Solutions to Violent Conflict

Vietnam: Wrong Lessons Learned

In Vietnam, War on May 18, 2015 at 2:45 pm

Andrew Bacevich

Andrew Bacevich is Professor Emeritus of History and international relations at Boston University. He was a commissioned officer in the U.S. Army and served as platoon leader in Vietnam in 1970-71.

The major lesson that the U.S. national security apparatus took away from the Vietnam War was this: long wars fought overseas by armies of citizen-soldiers severely limit Washington’s freedom of action. Worse still, such wars invite the larger public to intrude into matters hitherto under elite control. From the perspective of those who manage national security establishment, this poses a terrible problem since the public is fickle and untrustworthy, and tempted by isolationism.

VIETNAM SYNDROME

In the 1970s, this problem had a name. It was called the Vietnam Syndrome—a pronounced reluctance to use force for fear of adverse consequences that might ensue. Members of the national security elite viewed the Vietnam Syndrome as a monstrous thing—a positive danger (not to mention a threat to the status and prerogatives to which they had become accustomed).

Vietnam Contingencies

In Vietnam, War on May 18, 2015 at 2:44 pm
'The Three Soldiers' -- Vietnam War Memorial Washington, D.C. (Flickr - Ron Cogswell)

‘The Three Soldiers’ — Vietnam War Memorial Washington, D.C. (Flickr – Ron Cogswell)

Marilyn Young

Marilyn Young is Professor of History at New York University. She is author of The Vietnam Wars: 1945-1990.

As we reflect on how the war began, it is worth considering how things might have played out differently. We know that Ho Chi Minh used the U.S. Declaration of Independence as a basic text for his own declaration of the end of French colonialism. He wrote a series of appeals for help to President Truman, and he offered specific economic inducements to American capital.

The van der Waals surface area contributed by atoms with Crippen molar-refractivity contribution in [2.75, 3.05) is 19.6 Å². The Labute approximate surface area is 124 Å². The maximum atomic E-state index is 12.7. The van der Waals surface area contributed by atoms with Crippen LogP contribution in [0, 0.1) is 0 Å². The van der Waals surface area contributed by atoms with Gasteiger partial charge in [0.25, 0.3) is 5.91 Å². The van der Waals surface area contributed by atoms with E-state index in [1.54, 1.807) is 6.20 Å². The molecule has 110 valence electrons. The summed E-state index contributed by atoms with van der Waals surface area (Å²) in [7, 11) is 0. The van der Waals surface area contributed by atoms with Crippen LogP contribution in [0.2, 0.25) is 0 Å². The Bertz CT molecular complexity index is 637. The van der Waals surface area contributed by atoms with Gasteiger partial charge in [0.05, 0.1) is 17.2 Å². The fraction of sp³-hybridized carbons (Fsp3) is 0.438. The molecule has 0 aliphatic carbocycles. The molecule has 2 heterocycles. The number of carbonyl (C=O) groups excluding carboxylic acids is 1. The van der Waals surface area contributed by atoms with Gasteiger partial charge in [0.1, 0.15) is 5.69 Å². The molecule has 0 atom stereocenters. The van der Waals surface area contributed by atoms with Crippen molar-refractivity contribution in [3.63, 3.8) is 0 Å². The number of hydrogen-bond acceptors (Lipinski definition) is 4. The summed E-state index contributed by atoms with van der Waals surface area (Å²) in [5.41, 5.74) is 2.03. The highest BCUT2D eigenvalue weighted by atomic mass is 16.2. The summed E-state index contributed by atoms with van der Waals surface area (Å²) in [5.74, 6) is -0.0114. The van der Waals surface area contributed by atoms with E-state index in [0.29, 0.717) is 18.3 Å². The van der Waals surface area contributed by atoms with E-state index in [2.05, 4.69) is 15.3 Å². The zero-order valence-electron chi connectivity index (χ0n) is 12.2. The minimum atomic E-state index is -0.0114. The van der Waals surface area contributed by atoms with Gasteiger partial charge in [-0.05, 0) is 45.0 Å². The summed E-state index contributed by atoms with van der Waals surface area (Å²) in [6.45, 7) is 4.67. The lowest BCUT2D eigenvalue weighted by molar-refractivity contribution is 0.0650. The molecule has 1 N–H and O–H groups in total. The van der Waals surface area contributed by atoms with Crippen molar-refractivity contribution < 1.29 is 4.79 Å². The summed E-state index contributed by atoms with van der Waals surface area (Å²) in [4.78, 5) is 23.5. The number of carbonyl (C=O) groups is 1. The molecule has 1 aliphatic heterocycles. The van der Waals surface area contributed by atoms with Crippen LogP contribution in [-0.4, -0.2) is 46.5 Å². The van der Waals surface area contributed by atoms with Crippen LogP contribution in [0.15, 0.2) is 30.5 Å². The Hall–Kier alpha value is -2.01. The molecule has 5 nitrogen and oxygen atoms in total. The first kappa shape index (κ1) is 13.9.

The Vietnam War: Lessons Unlearned

In Vietnam, War on May 18, 2015 at 2:44 pm

David Cortright

David Cortright is Associate Director for Programs and Policy Studies at the Kroc Institute for International Peace Studies. As an enlisted soldier during the Vietnam War, he spoke out against that conflict.

There are many lessons of Vietnam, but three stand out in explaining why the United States lost the war—ignorance, arrogance, and the absence of a viable local ally. All three continue to characterize American policy today and help to explain why wars in Iraq and Afghanistan also have failed to achieve success.

MISGUIDED INTERVENTIONS

The United States entered Vietnam without an understanding of the country’s history and culture. We did not speak the language or know the people. We viewed Vietnam through the lens of a Cold War struggle against communism rather than as a national independence struggle against colonialism and foreign domination. We did not realize the extent of the social revolution in Vietnam led by the National Liberation Front (NLF), which gave land to the tillers and solidified support for the liberation struggle. We did not understand that the war was lost politically before it ever began militarily.

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